Tropical Storm Elsa is crossing over Cuba. Then what?


Tropical Storm Elsa is currently crossing over Cuba and is traveling northwest near 14mph. Chatham Co. may see impacts Wednesday afternoon/evening. Forecasts predict 1-3” of rain, gusty winds, and rip currents are possible.

BULLETIN

Tropical Storm Elsa Advisory Number 22

NWS National Hurricane Center Miami FL AL052021

500 PM EDT Mon Jul 05 2021

...ELSA MOVING OVER WESTERN CUBA WITH HEAVY RAINS...

...EXPECTED TO PASS NEAR THE LOWER FLORIDA KEYS ON TUESDAY...

SUMMARY OF 500 PM EDT...2100 UTC...INFORMATION

----------------------------------------------

LOCATION...22.7N 81.9W

ABOUT 45 MI...75 KM SE OF HAVANA CUBA

ABOUT 130 MI...210 KM S OF KEY WEST FLORIDA

MAXIMUM SUSTAINED WINDS...50 MPH...85 KM/H

PRESENT MOVEMENT...NW OR 315 DEGREES AT 14 MPH...22 KM/H

MINIMUM CENTRAL PRESSURE...1008 MB...29.77 INCHES

WATCHES AND WARNINGS

--------------------

CHANGES WITH THIS ADVISORY:

A Storm Surge Warning has been issued for the Florida west coast

from Bonita Beach northward to the Aucilla River including Tampa

Bay.

The Tropical Storm Warning along the Florida west coast has been

extended northward and westward to the Ochlockonee River.

The Tropical Storm Watch for the Florida Keys north of Craig Key

and Florida Bay has been discontinued.

The government of Cuba has discontinued the Tropical Storm Warning

for the Cuban provinces of Ciego de Avila and Sancti Spiritus.

SUMMARY OF WATCHES AND WARNINGS IN EFFECT:

A Storm Surge Warning is in effect for...

* West coast of Florida from Bonita Beach to the Aucilla River

including Tampa Bay

A Tropical Storm Warning is in effect for...

* The Cuban provinces of Cienfuegos, Matanzas, Villa Clara,

Mayabeque, Havana, and Artemisa

* The Florida Keys from Craig Key westward to the Dry Tortugas

* West coast of Florida from Flamingo northward to Ochlockonee River

A Storm Surge Watch is in effect for...

* West of the Aucilla River to the Ochlockonee River

A Tropical Storm Watch is in effect for...

* West of the Ochlockonee River to Indian Pass, Florida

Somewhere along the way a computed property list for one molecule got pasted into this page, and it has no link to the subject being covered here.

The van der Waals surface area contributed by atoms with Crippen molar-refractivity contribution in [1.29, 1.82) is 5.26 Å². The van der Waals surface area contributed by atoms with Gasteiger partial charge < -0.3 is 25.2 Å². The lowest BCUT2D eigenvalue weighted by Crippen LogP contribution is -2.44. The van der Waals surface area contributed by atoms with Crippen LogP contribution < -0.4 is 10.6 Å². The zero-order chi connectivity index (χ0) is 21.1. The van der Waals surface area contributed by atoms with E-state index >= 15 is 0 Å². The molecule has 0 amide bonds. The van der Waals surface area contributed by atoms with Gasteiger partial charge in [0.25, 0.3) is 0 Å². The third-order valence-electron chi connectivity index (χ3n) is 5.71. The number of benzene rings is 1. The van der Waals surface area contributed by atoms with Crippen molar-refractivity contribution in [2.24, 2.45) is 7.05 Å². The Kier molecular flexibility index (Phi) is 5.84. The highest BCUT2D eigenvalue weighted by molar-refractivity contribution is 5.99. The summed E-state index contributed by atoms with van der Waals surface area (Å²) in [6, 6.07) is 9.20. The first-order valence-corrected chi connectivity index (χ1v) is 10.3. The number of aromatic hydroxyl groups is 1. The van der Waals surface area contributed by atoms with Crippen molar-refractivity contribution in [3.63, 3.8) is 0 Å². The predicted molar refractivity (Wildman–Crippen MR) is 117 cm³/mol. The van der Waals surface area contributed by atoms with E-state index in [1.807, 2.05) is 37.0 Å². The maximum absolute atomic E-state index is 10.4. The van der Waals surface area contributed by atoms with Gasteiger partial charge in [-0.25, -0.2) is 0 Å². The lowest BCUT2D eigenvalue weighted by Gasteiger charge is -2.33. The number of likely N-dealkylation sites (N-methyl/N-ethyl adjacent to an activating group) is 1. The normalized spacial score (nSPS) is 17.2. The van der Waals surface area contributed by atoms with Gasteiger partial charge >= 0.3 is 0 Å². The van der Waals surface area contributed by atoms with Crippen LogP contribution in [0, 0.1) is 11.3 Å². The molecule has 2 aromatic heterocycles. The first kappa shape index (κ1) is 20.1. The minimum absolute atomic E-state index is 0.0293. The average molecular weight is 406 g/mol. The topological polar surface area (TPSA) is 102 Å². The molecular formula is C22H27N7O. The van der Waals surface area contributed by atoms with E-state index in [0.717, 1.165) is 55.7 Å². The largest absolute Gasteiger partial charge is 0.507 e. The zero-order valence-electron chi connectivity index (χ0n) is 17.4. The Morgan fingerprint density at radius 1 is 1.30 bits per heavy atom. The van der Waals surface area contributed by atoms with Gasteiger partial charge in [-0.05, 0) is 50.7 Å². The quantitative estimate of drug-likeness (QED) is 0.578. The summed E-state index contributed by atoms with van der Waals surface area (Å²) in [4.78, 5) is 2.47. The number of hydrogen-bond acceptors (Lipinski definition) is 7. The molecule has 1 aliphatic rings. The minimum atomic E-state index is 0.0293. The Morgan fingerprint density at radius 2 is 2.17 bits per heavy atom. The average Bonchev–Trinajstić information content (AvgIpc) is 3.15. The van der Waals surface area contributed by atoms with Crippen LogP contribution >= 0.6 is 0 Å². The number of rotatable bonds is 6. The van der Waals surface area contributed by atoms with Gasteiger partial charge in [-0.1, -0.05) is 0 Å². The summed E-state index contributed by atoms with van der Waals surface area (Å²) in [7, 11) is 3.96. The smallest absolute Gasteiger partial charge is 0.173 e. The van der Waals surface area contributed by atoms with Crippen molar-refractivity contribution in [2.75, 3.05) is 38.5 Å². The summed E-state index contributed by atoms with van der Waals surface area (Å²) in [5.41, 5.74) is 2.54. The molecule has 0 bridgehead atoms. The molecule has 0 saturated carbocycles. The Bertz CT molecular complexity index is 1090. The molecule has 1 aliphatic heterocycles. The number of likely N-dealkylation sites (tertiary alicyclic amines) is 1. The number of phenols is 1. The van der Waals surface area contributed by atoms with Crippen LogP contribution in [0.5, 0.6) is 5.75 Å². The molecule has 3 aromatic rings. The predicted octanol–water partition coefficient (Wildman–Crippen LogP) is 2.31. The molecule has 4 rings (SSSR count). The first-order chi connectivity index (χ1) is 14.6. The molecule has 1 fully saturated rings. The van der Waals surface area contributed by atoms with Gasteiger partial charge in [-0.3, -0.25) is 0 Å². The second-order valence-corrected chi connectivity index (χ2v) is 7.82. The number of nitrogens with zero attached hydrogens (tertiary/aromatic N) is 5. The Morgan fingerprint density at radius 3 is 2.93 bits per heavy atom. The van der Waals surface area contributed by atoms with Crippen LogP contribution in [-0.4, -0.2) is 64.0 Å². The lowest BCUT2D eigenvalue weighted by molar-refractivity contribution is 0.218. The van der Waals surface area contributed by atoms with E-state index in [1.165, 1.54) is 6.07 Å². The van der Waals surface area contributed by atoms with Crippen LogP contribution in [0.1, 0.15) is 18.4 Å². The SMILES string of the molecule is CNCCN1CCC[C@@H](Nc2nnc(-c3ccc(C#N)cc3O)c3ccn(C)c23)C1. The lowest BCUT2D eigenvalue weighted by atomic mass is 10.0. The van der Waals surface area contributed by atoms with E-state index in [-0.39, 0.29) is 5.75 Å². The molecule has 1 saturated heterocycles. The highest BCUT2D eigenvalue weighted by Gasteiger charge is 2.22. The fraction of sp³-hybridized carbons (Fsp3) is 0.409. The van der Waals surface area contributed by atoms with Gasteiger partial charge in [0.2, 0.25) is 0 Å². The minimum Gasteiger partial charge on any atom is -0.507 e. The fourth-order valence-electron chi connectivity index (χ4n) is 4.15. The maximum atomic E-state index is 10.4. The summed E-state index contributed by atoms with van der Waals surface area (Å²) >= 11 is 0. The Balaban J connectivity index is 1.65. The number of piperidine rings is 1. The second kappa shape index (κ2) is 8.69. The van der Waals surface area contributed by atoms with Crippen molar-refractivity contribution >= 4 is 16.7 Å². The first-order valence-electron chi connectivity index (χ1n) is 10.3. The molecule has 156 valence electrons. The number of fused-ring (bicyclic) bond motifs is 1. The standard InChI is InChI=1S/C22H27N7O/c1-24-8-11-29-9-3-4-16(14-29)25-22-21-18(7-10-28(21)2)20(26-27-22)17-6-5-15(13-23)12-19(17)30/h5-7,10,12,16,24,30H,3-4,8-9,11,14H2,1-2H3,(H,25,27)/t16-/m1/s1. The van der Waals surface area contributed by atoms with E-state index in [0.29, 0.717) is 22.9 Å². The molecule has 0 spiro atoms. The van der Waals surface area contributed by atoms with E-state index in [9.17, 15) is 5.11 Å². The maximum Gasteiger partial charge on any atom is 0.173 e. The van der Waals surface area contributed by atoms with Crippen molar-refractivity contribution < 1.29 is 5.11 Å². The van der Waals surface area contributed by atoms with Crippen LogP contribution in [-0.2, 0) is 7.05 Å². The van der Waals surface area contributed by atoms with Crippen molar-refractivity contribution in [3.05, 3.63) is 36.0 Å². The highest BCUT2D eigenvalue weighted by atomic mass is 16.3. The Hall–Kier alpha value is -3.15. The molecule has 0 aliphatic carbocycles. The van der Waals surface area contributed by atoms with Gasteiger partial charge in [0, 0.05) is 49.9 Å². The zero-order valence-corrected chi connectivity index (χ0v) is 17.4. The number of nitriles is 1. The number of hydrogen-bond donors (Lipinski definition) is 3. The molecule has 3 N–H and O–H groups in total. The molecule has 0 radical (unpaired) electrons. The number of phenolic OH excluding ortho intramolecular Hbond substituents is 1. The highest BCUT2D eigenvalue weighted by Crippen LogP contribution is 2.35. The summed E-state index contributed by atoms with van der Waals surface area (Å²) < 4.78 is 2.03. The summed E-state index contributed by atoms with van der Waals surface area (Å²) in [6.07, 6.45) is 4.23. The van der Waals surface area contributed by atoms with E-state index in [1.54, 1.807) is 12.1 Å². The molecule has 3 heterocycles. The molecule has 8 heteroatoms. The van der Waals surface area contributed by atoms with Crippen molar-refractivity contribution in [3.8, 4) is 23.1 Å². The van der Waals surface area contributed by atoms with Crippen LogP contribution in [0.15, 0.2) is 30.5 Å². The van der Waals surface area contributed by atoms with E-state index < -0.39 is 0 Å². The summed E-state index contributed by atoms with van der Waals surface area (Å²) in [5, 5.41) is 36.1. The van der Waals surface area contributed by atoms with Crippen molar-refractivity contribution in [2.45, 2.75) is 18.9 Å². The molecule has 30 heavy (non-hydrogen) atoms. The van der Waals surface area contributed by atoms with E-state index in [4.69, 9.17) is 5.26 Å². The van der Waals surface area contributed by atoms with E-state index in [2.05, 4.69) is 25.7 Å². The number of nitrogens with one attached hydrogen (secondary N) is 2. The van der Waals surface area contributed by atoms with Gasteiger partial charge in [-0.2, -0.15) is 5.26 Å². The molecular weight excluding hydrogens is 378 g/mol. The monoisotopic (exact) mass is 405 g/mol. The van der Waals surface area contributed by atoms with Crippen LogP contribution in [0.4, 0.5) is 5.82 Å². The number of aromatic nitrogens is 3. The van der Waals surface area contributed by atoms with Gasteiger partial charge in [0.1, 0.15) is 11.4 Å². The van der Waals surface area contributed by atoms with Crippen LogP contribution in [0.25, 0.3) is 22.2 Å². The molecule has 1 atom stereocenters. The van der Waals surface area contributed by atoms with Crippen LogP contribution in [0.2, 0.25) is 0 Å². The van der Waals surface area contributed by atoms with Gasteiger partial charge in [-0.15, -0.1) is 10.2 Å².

A Storm Surge Warning means there is a danger of life-threatening

inundation, from rising water moving inland from the coastline,

during the next 36 hours in the indicated locations. For a

depiction of areas at risk, please see the National Weather

Service Storm Surge Watch/Warning Graphic, available at

hurricanes.gov. This is a life-threatening situation. Persons

located within these areas should take all necessary actions to

protect life and property from rising water and the potential for

other dangerous conditions. Promptly follow evacuation and other

instructions from local officials.

A Tropical Storm Warning means that tropical storm conditions are

expected somewhere within the warning area.

A Storm Surge Watch means there is a possibility of life-

threatening inundation, from rising water moving inland from the

coastline, in the indicated locations during the next 48 hours.

For a depiction of areas at risk, please see the National Weather

Service Storm Surge Watch/Warning Graphic, available at

hurricanes.gov.

A Tropical Storm Watch means that tropical storm conditions are

possible within the watch area.

Interests in coastal Georgia and the Carolinas should monitor the

progress of Elsa.

For storm information specific to your area in the United

States, including possible inland watches and warnings, please

monitor products issued by your local National Weather Service

forecast office. For storm information specific to your area

outside of the United States, please monitor products issued by

your national meteorological service.

DISCUSSION AND OUTLOOK

----------------------

At 500 PM EDT (2100 UTC), the center of Tropical Storm Elsa was

located near latitude 22.7 North, longitude 81.9 West. Elsa is

moving toward the northwest near 14 mph (22 km/h), and this general

motion is expected to continue tonight, followed by a turn toward

the north-northwest on Tuesday and a turn toward the north on

Tuesday night. A north-northeastward motion is expected to begin